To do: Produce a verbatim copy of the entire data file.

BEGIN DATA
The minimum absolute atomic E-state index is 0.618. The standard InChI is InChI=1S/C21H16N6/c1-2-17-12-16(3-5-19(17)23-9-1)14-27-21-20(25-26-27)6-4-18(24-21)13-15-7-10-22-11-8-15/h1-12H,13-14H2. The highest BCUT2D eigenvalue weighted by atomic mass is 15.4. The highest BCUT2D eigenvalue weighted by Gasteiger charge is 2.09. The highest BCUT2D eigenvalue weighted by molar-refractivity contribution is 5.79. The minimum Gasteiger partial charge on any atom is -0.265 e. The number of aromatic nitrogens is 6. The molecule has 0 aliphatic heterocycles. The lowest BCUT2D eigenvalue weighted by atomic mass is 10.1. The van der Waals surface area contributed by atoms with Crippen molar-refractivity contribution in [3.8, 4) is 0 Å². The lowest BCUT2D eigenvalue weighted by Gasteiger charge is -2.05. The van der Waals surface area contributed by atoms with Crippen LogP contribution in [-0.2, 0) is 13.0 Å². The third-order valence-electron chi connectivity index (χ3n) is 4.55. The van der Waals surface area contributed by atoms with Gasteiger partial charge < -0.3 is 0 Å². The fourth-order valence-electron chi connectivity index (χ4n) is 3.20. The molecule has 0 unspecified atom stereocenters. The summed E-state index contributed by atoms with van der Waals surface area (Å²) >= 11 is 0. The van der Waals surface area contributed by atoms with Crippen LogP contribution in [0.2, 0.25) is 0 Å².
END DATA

The minimum absolute atomic E-state index is 0.618. The standard InChI is InChI=1S/C21H16N6/c1-2-17-12-16(3-5-19(17)23-9-1)14-27-21-20(25-26-27)6-4-18(24-21)13-15-7-10-22-11-8-15/h1-12H,13-14H2. The highest BCUT2D eigenvalue weighted by atomic mass is 15.4. The highest BCUT2D eigenvalue weighted by Gasteiger charge is 2.09. The highest BCUT2D eigenvalue weighted by molar-refractivity contribution is 5.79. The minimum Gasteiger partial charge on any atom is -0.265 e. The number of aromatic nitrogens is 6. The molecule has 0 aliphatic heterocycles. The lowest BCUT2D eigenvalue weighted by atomic mass is 10.1. The van der Waals surface area contributed by atoms with Crippen molar-refractivity contribution in [3.8, 4) is 0 Å². The lowest BCUT2D eigenvalue weighted by Gasteiger charge is -2.05. The van der Waals surface area contributed by atoms with Crippen LogP contribution in [-0.2, 0) is 13.0 Å². The third-order valence-electron chi connectivity index (χ3n) is 4.55. The van der Waals surface area contributed by atoms with Gasteiger partial charge < -0.3 is 0 Å². The fourth-order valence-electron chi connectivity index (χ4n) is 3.20. The molecule has 0 unspecified atom stereocenters. The summed E-state index contributed by atoms with van der Waals surface area (Å²) >= 11 is 0. The van der Waals surface area contributed by atoms with Crippen LogP contribution in [0.2, 0.25) is 0 Å².